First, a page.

Reductions in intensity are not recommended and this training variable should be maintained at least or even slightly increased during the taper period. This means that training load should be reduced primarily through volume during a taper rather than intensity.


There is evidence to suggest that a two phased or double peaked taper may be beneficial in some instances.

This entails an initial advanced decrease in training load followed by a slight increase prior to competition.

It must be noted that the slight increase is an increase relative to the training volume of the taper period specifically and does not mean that th athlete is exposed to training loads similar to that performed in the middle of a hard training camp.

The rationale behind this strategy is athletes will have increased tolerance to training due to the initial reduction in training volume and will respond positively to a slight increase in training load prior to competition, almost experiencing a more long term potentiation effect.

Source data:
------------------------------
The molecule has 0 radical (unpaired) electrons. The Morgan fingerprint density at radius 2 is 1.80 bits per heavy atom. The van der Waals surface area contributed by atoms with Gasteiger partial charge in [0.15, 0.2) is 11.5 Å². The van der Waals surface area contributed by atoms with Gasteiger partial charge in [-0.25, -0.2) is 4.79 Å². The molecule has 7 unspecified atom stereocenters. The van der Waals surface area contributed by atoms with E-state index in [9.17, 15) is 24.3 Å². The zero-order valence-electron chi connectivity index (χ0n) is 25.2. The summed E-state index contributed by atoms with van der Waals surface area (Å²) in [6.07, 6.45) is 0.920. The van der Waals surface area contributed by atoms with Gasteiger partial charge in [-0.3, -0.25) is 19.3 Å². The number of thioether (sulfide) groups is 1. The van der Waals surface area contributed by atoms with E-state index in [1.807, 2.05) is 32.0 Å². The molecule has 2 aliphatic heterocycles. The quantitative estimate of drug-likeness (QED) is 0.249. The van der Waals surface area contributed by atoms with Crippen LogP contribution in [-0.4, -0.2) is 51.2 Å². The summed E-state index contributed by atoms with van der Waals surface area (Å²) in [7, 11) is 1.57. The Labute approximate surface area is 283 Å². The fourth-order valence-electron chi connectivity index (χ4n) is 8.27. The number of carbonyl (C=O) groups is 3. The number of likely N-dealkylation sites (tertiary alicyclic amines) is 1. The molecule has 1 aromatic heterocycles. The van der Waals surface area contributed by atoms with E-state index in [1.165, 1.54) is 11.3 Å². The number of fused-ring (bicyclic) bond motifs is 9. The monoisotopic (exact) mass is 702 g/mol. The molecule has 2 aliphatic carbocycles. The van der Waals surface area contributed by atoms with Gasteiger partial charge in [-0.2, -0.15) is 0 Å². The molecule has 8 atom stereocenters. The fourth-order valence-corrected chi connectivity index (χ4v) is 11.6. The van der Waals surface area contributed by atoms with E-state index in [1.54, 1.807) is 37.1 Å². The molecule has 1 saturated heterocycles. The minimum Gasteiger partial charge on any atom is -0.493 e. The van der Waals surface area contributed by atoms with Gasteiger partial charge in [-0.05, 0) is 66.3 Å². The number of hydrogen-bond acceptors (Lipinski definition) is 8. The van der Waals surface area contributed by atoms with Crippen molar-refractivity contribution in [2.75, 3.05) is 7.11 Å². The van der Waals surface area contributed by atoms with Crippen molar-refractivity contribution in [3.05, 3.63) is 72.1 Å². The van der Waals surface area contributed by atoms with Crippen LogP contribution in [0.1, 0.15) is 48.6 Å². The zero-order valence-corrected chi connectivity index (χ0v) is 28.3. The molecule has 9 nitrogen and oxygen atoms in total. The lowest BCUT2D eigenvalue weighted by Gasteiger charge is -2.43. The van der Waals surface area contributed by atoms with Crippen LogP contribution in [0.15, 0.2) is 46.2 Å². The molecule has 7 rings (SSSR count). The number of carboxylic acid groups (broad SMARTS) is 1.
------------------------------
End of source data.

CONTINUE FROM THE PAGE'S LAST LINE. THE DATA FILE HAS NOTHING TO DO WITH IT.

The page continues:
In terms of real world application of the taper, detailed reports of Olympic athlete’s tapering period are available.

The main takeaway from these is that training volume tends to fluctuate during a taper but display a general trend towards reduction. This essentially means that training load is not necessarily decreased on a session by session basis but instead, over the tapering period, exhibits a net reduction.

Representation of how training load can fluctuate during a tapering period (right), but still exhibits a net reduction.


There are numerous proposed benefits of an appropriately planned and executed tapering strategy.